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2014 Alum Jamie Gagnon Talks About Working on American Horror Story: Cult

2014 Video Production alum Jamie Gagnon first came to NESCom because, as he put it, “I had wanted to get three things: Friends/Like-minded people/connections, hands-on experience, and to test my desired path against other potential careers and NESCom succeeded all of my expectations”. Since graduating, Jamie has been quite busy pursuing that path and it has lead him all the way to California. Jamie took some time out of his busy day to fill us in on his latest achievement, working on seventh season of the hit FX television series American Horror Story.

Q: What have you been doing since graduating from NESCom?
A: Immediately after graduating NESCom, I spent the majority of my creative time writing and eventually, directed a short film before leaving Maine. Since moving to Los Angeles, however, I’ve done some freelance editing, grip work on a music video and a short film, and currently assist a film producer.

Jamie Gagnon on the set of American Horror Story: Cult

Jamie Gagnon on the set of American Horror Story: Cult

Q: What was your role on American Horror Story?
A: I’m a Set Production Assistant (PA).

Q: What was an average day at work for you?
A: First, I check into the Production Trailer, gather call sheets and sides (the segment of the script we are shooting that day), and usually distribute walkie-talkies to our crew. Then from there, I typically assist in a range of duties from coordinating First Team (actors of the day) or Background actors (extras), distribute paperwork, parrot calls to action like “Picture’s Up!” “Rolling!” “Cut!,” lock-up the set (to prevent any noise or people from ruining the shots) and continue to do so for the majority of the day. Finally, we spin the walkie channels to relay information and collect paperwork at the end of the night.

Q: What’s been the most stressful part of your work on the show”
A: There was this one day in Orange, CA. We were shooting only exteriors of the “Butchery On Main” (the restaurant featured in the show) and word had gotten out the night before that American Horror Story was going to be there and so, our set was littered with teens and twenty-somethings who were out to get a peek at Sarah Paulson or Evan Peters. They would constantly try to get past me so they could snap photos and let’s just say it made for a stressful day.

Jamie Gagnon on set

Jamie Gagnon on the set of American Horror Story: Cult

Q: What have you learned through your experience?
A: The sheer level of professionalism on American Horror Story is astounding. These shows have such a rigid system of coordination and execution that few in Maine have ever witnessed. It’s not that we’re incapable of such a production in Maine, it’s just that we don’t have the infrastructure to support it as of yet.

Q: Do you have any plans for the future?
A: My next goal is be staffed on a show so I can have a steady source of income and grow and learn on set at a more consistent pace; I’ve actually already been asked to work on two other shows. I also continue my writing projects. I’m nearing the end of my autobiographical self-help book about my battle with Leukemia which has the placeholder title, My Cancer Story. I put a first draft chapter-by-chapter on my blog, www.guyonawire.com every Monday. I am also reworking a cartoon show that I had put away years ago that is also based on my life– but my childhood, growing up in Northern Maine. Other than that, I’m developing a short film that I’m writing and directing soon, record and host a podcast every week called Not Quite Hollywood and, last but not least, I co-host a Youtube show with fellow alum, Brandon Doyen, called We Need Movies.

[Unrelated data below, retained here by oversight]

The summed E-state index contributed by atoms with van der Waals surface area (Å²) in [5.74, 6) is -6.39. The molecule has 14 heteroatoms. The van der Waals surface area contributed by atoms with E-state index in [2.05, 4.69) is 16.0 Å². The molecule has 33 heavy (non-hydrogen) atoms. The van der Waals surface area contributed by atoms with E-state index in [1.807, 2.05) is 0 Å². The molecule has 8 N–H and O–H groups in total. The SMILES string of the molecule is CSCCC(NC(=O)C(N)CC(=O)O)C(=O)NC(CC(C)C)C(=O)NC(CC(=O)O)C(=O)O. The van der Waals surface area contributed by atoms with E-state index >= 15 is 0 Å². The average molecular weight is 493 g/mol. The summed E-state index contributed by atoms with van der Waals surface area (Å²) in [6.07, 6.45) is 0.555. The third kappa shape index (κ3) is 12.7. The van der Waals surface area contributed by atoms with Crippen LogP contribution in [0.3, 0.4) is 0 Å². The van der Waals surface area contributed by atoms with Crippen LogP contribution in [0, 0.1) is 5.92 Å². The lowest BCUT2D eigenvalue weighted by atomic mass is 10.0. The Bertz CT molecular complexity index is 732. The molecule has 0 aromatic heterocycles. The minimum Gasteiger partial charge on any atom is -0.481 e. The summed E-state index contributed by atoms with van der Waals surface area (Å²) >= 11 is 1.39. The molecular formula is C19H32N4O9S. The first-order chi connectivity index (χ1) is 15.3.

Q: What advice would you give NESCom students interested in your field?
A: Keep busy. Life will not hand you anything and therefore, you must work hard for what you want. I keep busy because it A) helps keep me sane and B) spreads my reach far beyond one platform. I believe podcaster and all-around multi-hyphenate Chris Hardwick, said it best: I put lots of fishing poles in the pond. Something eventually bites.” Of course, his poles all went off at the same time and he has juggled several gigs at once, but that’s not likely for everyone.

Finally, do what you love, love who you want, and most importantly, love yourself.

NESCom Video Production To Host Filmmaking Workshop With Travis Trudell

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Travis Trudell

The Video Production department at the New England School of Communications of Husson University will host a free filmmaking workshop with Travis Trudell on February 22nd, 7pm at the Gracie Theatre.

Trudell has worked in the camera and lighting department for many notable movies including The Social Network, Manchester by the Sea, The Town, Shutter Island and Ghostbusters.

The audience will be welcome to ask questions after a visual presentation about set etiquette, safety, and professional lighting techniques. Trudell is well known for his accessible teaching style and friendly sense of humor. Please join us for a fun and informative evening about making a living through the art and craft of filmmaking.